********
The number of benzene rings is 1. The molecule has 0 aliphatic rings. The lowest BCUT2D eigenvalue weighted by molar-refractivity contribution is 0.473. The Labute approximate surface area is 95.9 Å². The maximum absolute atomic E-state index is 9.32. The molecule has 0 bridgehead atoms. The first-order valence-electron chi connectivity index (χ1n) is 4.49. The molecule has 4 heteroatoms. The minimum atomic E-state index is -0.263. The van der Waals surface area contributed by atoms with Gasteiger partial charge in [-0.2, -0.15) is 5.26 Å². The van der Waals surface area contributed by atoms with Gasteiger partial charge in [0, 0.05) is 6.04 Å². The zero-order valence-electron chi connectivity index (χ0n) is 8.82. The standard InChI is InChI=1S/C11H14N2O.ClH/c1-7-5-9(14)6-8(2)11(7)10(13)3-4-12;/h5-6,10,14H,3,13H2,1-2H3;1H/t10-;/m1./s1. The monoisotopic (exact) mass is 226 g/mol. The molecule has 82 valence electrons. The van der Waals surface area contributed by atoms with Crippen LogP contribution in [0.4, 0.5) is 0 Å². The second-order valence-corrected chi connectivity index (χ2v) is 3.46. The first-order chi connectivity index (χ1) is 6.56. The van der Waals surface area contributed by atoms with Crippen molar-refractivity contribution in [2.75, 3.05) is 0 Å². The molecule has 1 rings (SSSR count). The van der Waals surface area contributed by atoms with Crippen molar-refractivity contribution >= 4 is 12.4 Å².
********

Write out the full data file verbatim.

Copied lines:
The number of benzene rings is 1. The molecule has 0 aliphatic rings. The lowest BCUT2D eigenvalue weighted by molar-refractivity contribution is 0.473. The Labute approximate surface area is 95.9 Å². The maximum absolute atomic E-state index is 9.32. The molecule has 0 bridgehead atoms. The first-order valence-electron chi connectivity index (χ1n) is 4.49. The molecule has 4 heteroatoms. The minimum atomic E-state index is -0.263. The van der Waals surface area contributed by atoms with Gasteiger partial charge in [-0.2, -0.15) is 5.26 Å². The van der Waals surface area contributed by atoms with Gasteiger partial charge in [0, 0.05) is 6.04 Å². The zero-order valence-electron chi connectivity index (χ0n) is 8.82. The standard InChI is InChI=1S/C11H14N2O.ClH/c1-7-5-9(14)6-8(2)11(7)10(13)3-4-12;/h5-6,10,14H,3,13H2,1-2H3;1H/t10-;/m1./s1. The monoisotopic (exact) mass is 226 g/mol. The molecule has 82 valence electrons. The van der Waals surface area contributed by atoms with Crippen LogP contribution in [0.4, 0.5) is 0 Å². The second-order valence-corrected chi connectivity index (χ2v) is 3.46. The first-order chi connectivity index (χ1) is 6.56. The van der Waals surface area contributed by atoms with Crippen molar-refractivity contribution in [2.75, 3.05) is 0 Å². The molecule has 1 rings (SSSR count). The van der Waals surface area contributed by atoms with Crippen molar-refractivity contribution >= 4 is 12.4 Å².